Resolution on Puerto Rico
Changes in Latin America and the Caribbean at the heart of the agenda of the SI meeting in Montevideo, 3-4 April 2006
The Socialist International Committee for Latin America and the Caribbean, meeting in Montevideo, Uruguay, on 3-4 April 2006, reaffirms its support for the Puerto Rican people’s inalienable right to free determination and independence and its solidarity with the Puerto Rican Independence Party, PIP.
The Committee welcomes, along with the PIP, the historic step forward made by the formal acceptance on the part of the United States government that Puerto Rico continues to be a territorial possession subject to the full sovereign powers of the US Congress. This political conclusion was made in a document issued by the White House on 22 December 2005, entitled the Report of the Inter-Agency Task Force on the Status of Puerto Rico, as requested by President George W Bush, in which it is also recommended that Congress approve legislation which will allow the people of Puerto Rico to overcome their current colonial situation.
In this way, the government of the United States has accepted the denouncements and the calls against political subordination, made not only by the PIP and the Socialist International over many years, but also by the United Nations Special Committee on Decolonialisation.
This encouraging development towards the decolonialisation of Puerto Rico is not only the result of ongoing demands by the international community, but also a consequence of the far-reaching changes brought about by the end of the cold war and the challenges facing the United States with respect to Latin America and the Caribbean at the beginning of the XXI century. It responds, furthermore, to the consensus which exists among the people of Puerto Rico on the need to move on from the current territorial situation, which has been the subject of unanimously approved resolutions by the Puerto Rican Legislative Assembly.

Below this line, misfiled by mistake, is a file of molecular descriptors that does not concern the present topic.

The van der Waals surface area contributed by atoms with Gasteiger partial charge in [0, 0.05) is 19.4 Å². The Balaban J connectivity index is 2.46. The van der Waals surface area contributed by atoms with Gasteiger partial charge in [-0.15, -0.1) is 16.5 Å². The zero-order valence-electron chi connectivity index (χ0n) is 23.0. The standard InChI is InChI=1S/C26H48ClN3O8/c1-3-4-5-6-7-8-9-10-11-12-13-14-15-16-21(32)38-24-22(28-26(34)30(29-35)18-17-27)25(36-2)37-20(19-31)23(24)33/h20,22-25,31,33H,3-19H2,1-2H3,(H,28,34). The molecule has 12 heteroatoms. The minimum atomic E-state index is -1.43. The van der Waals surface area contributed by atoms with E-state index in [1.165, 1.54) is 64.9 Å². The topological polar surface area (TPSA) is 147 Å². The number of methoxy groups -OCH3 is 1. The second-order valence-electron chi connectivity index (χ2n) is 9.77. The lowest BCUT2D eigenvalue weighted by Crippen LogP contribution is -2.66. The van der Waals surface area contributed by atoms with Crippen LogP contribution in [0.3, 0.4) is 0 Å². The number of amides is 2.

All the political parties in Puerto Rico have expressed their desire for the US Congress to approve legislation attending to the issue of status and there is already a draft prepared which has received the support of more than a hundred members of the House of Representatives.
The Committee for Latin America and the Caribbean offers its solidarity to the PIP in its efforts to ensure that, in line with the recommendations of the White House Report, the Congress consult Puerto Ricans on whether they wish to leave behind their current colonial situation and choose between alternatives which are not territorial.
The Committee for Latin America and the Caribbean agrees to be present at the United Nations Special Committee on Decolonialisation next June, when it will hear testimonies on the case of Puerto Rico, in order to manifest the commitment of democrats in Latin America and the Caribbean to the cause of independence for Puerto Rico.
The Committee also agrees to lend its support and solidarity to the Independence Party’s plan to convene and carry out a Latin American Congress in support of the decolonialisation and independence of Puerto Rico this year. It also urges member parties, through their best offices, to ensure that their respective governments and parliaments work in favour of the cause of the independence of Puerto Rico, an issue which constitutes an incomplete chapter in the liberation project of Simón Bolivar.